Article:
Tuesday, November 10, 2009

Lemon Cream Tart II (Tartine recipe)

Obviously I am addict to making tarts now. After I still have lemon left from making the lemon tart from Bourke Street Bakery, I am keen to try other lemon tart from other recipes. One of them is from Tartine that I bought from Amazon long time ago but never tried to make any.


The actual Tartine Lemon cream tart is garnished with whipped cream but since I wanted to give it to my friends, its definitely easier to decorated with Italian meringue.



Sweet Tart Dough
by Tartine (for 9-inch tart shells or twelve 4-inch tartlet shells)

1 cup + 2 tbsp (9 oz/255 grams) unsalted butter, at room temperature
1 cup (7 oz/200 grams) sugar
1/4 tsp salt
2 large eggs, at room tempterature
3 1/2 cups (17 1/2 oz/500 grams) all-purpose flour

1. Using a stand mixer fitted with the paddle attachment, combine the butter, sugar and salt and mix on medium speed until smooth.

2. Mix in 1 egg. Add the remaining egg and mix until smooth. Stop the mixer and scrape down the sides of the bowl with a rubber spatula.

3. Add the flour all at once and mix on low speed just until incorporated.

On a lightly floured work surface, divide the dough into 4 equal balls and shape each ball into a disk 1/2 inch thick. Wrap well in plastic wrap and chill for at least 2 hours or overnight or freeze 3 for future use (this dough will keep for up to 3 weeks).

To line a tart pan, place a dough disk on a lightly floured surface and roll out 1/8 inch thick, rolling from the center toward the edge in all directions. Lift and rotate the dough a quarter turn after every few strokes, dusting underneath as necessary to discourage sticking, and work quickly to prevent the dough from becoming warm. Cut out a circle 2 inches larger than the pan. If the dough is still cool, carefully transfer the circle to the pan, easing it into the bottom and sides and then pressing gently into place. If the dough has become too soft to work with, put it in the refrierator for a few minutes to firm up before transferring it to the pan. If the dough develops any tears, just patch with a little extra dough, pressing firmly to adhere. Trim the dough level with the top of the pan with a sharp knife. Place the pastry shell in the refrigerator or freezer until it is firm, about 15 minutes.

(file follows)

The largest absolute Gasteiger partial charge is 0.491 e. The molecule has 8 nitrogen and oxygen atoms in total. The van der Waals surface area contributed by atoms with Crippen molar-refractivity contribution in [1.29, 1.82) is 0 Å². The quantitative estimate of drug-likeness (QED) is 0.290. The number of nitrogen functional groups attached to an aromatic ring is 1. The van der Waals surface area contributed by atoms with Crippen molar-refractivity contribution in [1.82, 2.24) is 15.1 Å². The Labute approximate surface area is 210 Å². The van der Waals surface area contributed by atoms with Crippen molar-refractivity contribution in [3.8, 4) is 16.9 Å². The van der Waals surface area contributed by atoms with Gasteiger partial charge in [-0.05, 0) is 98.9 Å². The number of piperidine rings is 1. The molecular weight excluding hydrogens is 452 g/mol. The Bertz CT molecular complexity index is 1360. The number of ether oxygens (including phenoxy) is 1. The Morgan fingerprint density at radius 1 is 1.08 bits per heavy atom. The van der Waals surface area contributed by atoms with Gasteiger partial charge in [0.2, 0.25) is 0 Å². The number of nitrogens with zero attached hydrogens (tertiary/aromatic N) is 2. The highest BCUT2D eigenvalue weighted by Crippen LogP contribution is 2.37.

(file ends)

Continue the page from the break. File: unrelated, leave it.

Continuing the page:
If you are making tartlet shells, roll out the dough in the same way, cut out circles according to the size of your pans, and line the pans. The rest of the dough, including the scraps, can be frozen for future use. (from the pictures, I still got four 3.5-inch tart shells left in the freezer)